Feels Tuesday’s historic pact addresses its concerns
By Phanindra Dahal
The Nepal Army (NA) has expressed its readiness to fully support the landmark deal signed by parties on Tuesday night on concluding the peace process, stating that its concerns have been addressed in the agreement that will see former Maoist combatants integrated into its ranks.
Maoist Chairman Pushpa Kamal Dahal, Nepali Congress President Sushil Koirala, CPN-UML Chairman Jhala Nath Khanal and Samyukta Loktantrik Madhesi Morcha leader Bijay Kumar Gachchhadar signed the deal expressing commitment to setting up a general directorate under the NA to integrate up to 6,500 Maoist fighters. The general directorate, according to the deal, will be deployed for infrastructure development, rescue and relief operations as well as forest and industrial security.
“We feel fortunate that the parties forged an agreement on integration modality that we had suggested,” said a two-star general, commenting on Tuesday’s seven-point agreement. “We are ready to extend our full support to the implementation of this decision.” Continue reading Nepal Army to Execute Maoist Guerrilla Integration Plan
SECURITY UPDATE By Anil Giri
The Ministry of Home Affairs (MoHA) has claimed that the number of armed outfits operating across the country has significantly come down, thanks to the government’s operations against the groups that were launched nationwide one-and-a-half years ago.
While there were 108 groups earlier, only 26 of them are active now. According to MoHA Joint Secretary Sudhir Shah, who is also in charge of the Peace and Security Division at the ministry, only 10 armed outfits are active in the eastern hilly region while 16 are still operating in the Tarai and Madhes belt. Continue reading Peaceful Nepal? Number of Armed Outfits ‘Goes Down Drastically’
There would be prohibition for conducting political training to the Maoist army personnel inside or outside the cantonments.
The Special Committee overseeing the Maoist combatants on Thursday (yesterday) endorsed the directive related to the supervision, command and control, and code of conduct to be enforced on the Maoist army personnel living at the UN monitored cantonments.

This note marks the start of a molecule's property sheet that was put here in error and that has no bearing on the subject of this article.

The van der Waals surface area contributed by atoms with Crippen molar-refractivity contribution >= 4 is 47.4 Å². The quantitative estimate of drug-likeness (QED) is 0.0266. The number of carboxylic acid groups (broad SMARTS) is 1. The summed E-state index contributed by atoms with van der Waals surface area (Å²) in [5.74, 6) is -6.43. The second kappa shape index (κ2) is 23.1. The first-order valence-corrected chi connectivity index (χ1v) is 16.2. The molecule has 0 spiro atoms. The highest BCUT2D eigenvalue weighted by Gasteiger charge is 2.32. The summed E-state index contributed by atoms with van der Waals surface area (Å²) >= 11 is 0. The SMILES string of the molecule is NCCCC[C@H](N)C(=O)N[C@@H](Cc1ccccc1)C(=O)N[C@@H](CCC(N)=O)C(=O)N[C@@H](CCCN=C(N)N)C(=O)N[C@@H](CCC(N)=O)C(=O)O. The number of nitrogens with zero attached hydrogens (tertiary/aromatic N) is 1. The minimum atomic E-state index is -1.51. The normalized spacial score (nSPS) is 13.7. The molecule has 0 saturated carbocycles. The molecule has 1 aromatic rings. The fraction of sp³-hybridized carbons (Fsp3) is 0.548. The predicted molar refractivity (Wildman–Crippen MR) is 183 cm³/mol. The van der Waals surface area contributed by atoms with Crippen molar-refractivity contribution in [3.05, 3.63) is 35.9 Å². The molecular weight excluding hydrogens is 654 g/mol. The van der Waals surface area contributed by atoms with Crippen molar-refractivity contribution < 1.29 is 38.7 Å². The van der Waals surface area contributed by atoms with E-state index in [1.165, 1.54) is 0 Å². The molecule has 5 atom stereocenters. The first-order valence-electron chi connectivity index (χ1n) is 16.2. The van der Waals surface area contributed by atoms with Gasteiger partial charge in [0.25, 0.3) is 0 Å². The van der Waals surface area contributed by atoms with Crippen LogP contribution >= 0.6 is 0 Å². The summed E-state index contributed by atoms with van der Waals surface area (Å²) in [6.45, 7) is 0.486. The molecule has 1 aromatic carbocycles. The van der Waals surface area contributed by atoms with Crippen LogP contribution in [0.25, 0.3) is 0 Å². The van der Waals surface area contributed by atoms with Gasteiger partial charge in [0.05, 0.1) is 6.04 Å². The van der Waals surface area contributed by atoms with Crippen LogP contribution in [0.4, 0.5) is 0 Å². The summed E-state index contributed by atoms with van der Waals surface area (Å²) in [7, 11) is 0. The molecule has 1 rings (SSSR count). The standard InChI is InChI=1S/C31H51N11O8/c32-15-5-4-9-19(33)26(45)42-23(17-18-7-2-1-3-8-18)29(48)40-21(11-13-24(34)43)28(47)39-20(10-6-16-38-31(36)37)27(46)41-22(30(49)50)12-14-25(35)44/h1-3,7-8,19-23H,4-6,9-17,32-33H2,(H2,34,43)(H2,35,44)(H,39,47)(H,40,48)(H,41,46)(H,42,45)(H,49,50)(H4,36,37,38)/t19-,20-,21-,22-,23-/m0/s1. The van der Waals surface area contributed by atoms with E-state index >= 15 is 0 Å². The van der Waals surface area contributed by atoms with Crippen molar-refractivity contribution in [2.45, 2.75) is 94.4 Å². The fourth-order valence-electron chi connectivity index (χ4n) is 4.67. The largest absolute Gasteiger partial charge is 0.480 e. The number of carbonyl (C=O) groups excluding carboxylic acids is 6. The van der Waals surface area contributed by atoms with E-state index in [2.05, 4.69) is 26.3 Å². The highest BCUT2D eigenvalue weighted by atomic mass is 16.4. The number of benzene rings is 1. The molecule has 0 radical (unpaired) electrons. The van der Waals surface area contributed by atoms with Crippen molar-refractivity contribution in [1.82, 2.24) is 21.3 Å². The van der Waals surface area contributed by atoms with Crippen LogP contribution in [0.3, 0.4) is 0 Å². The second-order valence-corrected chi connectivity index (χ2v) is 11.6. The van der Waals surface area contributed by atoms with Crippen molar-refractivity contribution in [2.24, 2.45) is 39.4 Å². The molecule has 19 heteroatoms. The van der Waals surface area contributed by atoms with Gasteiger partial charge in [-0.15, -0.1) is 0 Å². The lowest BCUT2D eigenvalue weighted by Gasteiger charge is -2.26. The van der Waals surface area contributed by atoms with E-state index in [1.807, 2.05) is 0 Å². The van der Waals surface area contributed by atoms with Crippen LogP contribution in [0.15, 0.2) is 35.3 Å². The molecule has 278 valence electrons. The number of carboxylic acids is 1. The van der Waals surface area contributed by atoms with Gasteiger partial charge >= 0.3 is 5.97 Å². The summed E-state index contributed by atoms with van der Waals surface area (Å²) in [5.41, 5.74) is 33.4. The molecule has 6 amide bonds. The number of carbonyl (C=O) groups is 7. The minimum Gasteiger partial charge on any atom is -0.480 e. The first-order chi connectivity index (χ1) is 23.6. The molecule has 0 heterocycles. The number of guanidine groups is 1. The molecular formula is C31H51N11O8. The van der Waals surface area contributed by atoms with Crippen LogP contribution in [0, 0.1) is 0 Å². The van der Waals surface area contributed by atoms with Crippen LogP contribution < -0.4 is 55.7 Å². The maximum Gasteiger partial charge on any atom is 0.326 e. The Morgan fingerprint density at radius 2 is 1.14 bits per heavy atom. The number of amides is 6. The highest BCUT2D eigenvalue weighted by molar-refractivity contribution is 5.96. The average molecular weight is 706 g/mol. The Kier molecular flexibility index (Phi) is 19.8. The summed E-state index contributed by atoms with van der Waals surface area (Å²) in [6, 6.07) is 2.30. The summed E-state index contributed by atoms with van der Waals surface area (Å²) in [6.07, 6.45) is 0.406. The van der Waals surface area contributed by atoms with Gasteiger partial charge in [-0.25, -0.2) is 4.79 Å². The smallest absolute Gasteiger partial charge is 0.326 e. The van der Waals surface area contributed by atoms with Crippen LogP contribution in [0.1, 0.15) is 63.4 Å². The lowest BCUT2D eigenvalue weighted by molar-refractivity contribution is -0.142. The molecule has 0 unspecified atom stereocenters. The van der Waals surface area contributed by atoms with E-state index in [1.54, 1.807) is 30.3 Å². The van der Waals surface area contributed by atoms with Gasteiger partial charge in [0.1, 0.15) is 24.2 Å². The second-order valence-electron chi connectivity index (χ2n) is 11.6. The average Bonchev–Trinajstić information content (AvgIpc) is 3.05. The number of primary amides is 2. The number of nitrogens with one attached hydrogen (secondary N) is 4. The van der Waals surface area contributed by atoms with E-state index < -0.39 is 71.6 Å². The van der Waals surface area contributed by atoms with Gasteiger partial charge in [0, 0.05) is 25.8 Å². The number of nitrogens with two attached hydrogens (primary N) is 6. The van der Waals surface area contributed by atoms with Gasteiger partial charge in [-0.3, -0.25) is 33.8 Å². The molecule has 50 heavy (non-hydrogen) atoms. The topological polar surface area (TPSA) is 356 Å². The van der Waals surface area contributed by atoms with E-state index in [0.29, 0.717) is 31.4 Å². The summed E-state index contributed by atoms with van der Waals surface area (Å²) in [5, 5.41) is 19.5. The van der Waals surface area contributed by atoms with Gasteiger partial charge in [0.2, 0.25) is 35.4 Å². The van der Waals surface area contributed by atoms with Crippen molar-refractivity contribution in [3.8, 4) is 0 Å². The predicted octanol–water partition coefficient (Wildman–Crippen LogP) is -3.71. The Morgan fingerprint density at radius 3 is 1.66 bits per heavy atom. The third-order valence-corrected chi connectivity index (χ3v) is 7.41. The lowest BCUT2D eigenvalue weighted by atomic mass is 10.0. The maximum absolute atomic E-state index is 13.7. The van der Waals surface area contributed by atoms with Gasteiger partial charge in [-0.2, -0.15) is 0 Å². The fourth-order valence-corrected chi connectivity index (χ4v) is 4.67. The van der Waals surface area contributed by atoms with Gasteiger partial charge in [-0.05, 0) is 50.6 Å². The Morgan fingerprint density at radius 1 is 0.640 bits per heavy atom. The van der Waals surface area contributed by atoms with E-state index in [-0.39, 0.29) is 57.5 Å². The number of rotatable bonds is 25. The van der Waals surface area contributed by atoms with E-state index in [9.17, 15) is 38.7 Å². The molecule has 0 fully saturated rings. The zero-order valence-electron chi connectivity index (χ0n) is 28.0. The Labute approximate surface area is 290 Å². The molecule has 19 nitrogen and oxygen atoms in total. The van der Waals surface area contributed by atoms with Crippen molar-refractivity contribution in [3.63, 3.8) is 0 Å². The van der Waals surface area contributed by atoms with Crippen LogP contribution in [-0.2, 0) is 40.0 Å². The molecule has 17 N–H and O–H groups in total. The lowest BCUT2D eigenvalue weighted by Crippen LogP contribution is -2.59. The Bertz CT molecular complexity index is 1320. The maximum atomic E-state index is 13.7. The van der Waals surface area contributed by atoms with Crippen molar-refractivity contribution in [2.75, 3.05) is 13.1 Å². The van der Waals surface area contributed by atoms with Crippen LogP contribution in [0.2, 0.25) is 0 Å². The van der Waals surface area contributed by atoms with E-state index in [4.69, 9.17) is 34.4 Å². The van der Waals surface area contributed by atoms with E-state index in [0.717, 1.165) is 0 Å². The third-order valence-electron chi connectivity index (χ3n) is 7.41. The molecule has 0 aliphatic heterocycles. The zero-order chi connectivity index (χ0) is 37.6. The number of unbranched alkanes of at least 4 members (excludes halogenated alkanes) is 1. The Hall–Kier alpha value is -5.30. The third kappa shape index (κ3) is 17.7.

The approval of the document marks a “significant step” for bringing the former rebel soldiers still living under the chain of command of the Maoist party under the government. The six-party Special Committee has also agreed to institute a 12-member secretariat body to control the combatants and their cantonments.
“With today’s decision, the combatants have formally come under the control of the government,” said Nepali Congress member in the Special Committee Ram Sharan Mahat. “They would be practically functioning under the government’s instruction after the special committee secretariat works on full fledged.”
Maoist representative in the committee Barsha Man Pun said the combatants have “in principle” come under the government after Thursday’s decision. “After making necessary arrangements, formal programmes will be organised inside the cantonments to announce that they are under the special committee,” said Pun. “The appropriate date of announcement would be fixed on the basis of political consensus.” Continue reading Maoist Combatants, in Theory, are Now Under Nepal Government
Observations part of the UN Secretary-General’s Report presented at the Security Council
28. Nepal’s peace process remains stalled, with few signs of a consensual way forward. The major parties are preoccupied by profound internal fissures and the question of power-sharing. While the extension of the Constituent Assembly by one year averted a grave political vacuum, over three months have passed without notable headway in the peace process.
29. UNMIN has continued to pursue the request of the Security Council to work with the parties to make arrangements for its departure. Interlocutors from all major parties have underlined, however, that they see no alternative to UNMIN monitoring at present. To help speed the creation of conditions that would enable the Mission to conclude its tasks, UNMIN has consistently and assiduously urged the parties to agree on measures that could be taken in the short term, and has made proposals to that end, ranging from steps to improve monitoring arrangements to strengthening preparedness for integration and rehabilitation. A non-paper prepared by UNMIN to stimulate discussion was leaked to the press, and its purpose misconstrued, leading to strong criticism of UNMIN for having exceeded its mandate, including, regrettably, from the highest levels of government.
30. Despite the sustained efforts of the United Nations Mission in Nepal, little progress has been made towards the conditions for its departure, as the continuing political stalemate has precluded the necessary cooperation among the parties. Six extensions of the mandate of the United Nations Mission in Nepal have taken place on the unfulfilled expectation, and the commitment of the Government, that the remaining key tasks of the peace process would be brought to a close. Those commitments have become unrealistic in the absence of a consensual approach. Following the resignation of the Prime Minister, Madhav Kumar Nepal, at the end of June, I encouraged the parties to intensify efforts towards the formation of a consensus government, and at the time of writing this remains my hope. Continue reading UN Secretary General’s Observations on Nepal